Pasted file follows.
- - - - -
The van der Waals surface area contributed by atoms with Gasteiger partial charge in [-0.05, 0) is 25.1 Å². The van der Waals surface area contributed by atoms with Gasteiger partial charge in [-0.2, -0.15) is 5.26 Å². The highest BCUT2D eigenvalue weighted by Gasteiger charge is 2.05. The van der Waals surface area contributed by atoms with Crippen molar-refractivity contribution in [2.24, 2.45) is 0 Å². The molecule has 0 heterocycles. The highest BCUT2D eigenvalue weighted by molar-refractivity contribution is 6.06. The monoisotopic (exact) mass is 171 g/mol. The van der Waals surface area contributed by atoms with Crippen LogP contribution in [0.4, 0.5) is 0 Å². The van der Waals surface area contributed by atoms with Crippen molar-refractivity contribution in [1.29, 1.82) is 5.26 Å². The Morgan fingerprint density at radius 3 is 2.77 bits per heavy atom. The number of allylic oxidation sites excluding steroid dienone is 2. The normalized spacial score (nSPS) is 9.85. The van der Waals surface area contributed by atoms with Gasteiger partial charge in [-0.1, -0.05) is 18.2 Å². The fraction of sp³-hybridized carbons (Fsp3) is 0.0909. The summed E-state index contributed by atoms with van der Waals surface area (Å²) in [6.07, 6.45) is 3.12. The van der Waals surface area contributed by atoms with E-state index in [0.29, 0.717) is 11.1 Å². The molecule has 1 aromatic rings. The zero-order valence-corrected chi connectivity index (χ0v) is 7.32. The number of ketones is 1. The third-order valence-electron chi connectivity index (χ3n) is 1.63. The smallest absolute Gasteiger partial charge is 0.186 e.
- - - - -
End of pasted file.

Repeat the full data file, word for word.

The van der Waals surface area contributed by atoms with Gasteiger partial charge in [-0.05, 0) is 25.1 Å². The van der Waals surface area contributed by atoms with Gasteiger partial charge in [-0.2, -0.15) is 5.26 Å². The highest BCUT2D eigenvalue weighted by Gasteiger charge is 2.05. The van der Waals surface area contributed by atoms with Crippen molar-refractivity contribution in [2.24, 2.45) is 0 Å². The molecule has 0 heterocycles. The highest BCUT2D eigenvalue weighted by molar-refractivity contribution is 6.06. The monoisotopic (exact) mass is 171 g/mol. The van der Waals surface area contributed by atoms with Crippen LogP contribution in [0.4, 0.5) is 0 Å². The van der Waals surface area contributed by atoms with Crippen molar-refractivity contribution in [1.29, 1.82) is 5.26 Å². The Morgan fingerprint density at radius 3 is 2.77 bits per heavy atom. The number of allylic oxidation sites excluding steroid dienone is 2. The normalized spacial score (nSPS) is 9.85. The van der Waals surface area contributed by atoms with Gasteiger partial charge in [-0.1, -0.05) is 18.2 Å². The fraction of sp³-hybridized carbons (Fsp3) is 0.0909. The summed E-state index contributed by atoms with van der Waals surface area (Å²) in [6.07, 6.45) is 3.12. The van der Waals surface area contributed by atoms with E-state index in [0.29, 0.717) is 11.1 Å². The molecule has 1 aromatic rings. The zero-order valence-corrected chi connectivity index (χ0v) is 7.32. The number of ketones is 1. The third-order valence-electron chi connectivity index (χ3n) is 1.63. The smallest absolute Gasteiger partial charge is 0.186 e.